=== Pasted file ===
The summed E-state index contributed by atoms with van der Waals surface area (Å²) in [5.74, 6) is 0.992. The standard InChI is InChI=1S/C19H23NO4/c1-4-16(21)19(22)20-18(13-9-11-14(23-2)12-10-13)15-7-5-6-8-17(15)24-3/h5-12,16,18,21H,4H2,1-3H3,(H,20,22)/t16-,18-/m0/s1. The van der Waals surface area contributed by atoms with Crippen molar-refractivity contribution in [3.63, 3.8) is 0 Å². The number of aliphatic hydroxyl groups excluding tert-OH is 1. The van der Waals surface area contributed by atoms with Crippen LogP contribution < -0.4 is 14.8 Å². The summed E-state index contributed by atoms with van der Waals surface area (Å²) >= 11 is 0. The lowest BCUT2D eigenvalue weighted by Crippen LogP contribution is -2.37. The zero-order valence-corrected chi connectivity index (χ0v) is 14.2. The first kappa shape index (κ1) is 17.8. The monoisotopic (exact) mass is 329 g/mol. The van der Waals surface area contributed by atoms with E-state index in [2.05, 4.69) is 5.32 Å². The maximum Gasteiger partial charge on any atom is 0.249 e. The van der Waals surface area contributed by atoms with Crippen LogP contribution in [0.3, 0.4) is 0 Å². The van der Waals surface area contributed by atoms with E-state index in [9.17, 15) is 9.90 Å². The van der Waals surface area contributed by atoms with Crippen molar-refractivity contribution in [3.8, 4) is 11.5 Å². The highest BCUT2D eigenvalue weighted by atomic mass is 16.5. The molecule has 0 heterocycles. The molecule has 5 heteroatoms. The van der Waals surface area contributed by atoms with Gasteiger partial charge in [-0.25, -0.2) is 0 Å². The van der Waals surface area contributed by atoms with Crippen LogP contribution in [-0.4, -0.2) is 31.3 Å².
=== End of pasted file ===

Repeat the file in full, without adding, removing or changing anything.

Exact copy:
The summed E-state index contributed by atoms with van der Waals surface area (Å²) in [5.74, 6) is 0.992. The standard InChI is InChI=1S/C19H23NO4/c1-4-16(21)19(22)20-18(13-9-11-14(23-2)12-10-13)15-7-5-6-8-17(15)24-3/h5-12,16,18,21H,4H2,1-3H3,(H,20,22)/t16-,18-/m0/s1. The van der Waals surface area contributed by atoms with Crippen molar-refractivity contribution in [3.63, 3.8) is 0 Å². The number of aliphatic hydroxyl groups excluding tert-OH is 1. The van der Waals surface area contributed by atoms with Crippen LogP contribution < -0.4 is 14.8 Å². The summed E-state index contributed by atoms with van der Waals surface area (Å²) >= 11 is 0. The lowest BCUT2D eigenvalue weighted by Crippen LogP contribution is -2.37. The zero-order valence-corrected chi connectivity index (χ0v) is 14.2. The first kappa shape index (κ1) is 17.8. The monoisotopic (exact) mass is 329 g/mol. The van der Waals surface area contributed by atoms with E-state index in [2.05, 4.69) is 5.32 Å². The maximum Gasteiger partial charge on any atom is 0.249 e. The van der Waals surface area contributed by atoms with Crippen LogP contribution in [0.3, 0.4) is 0 Å². The van der Waals surface area contributed by atoms with E-state index in [9.17, 15) is 9.90 Å². The van der Waals surface area contributed by atoms with Crippen molar-refractivity contribution in [3.8, 4) is 11.5 Å². The highest BCUT2D eigenvalue weighted by atomic mass is 16.5. The molecule has 0 heterocycles. The molecule has 5 heteroatoms. The van der Waals surface area contributed by atoms with Gasteiger partial charge in [-0.25, -0.2) is 0 Å². The van der Waals surface area contributed by atoms with Crippen LogP contribution in [-0.4, -0.2) is 31.3 Å².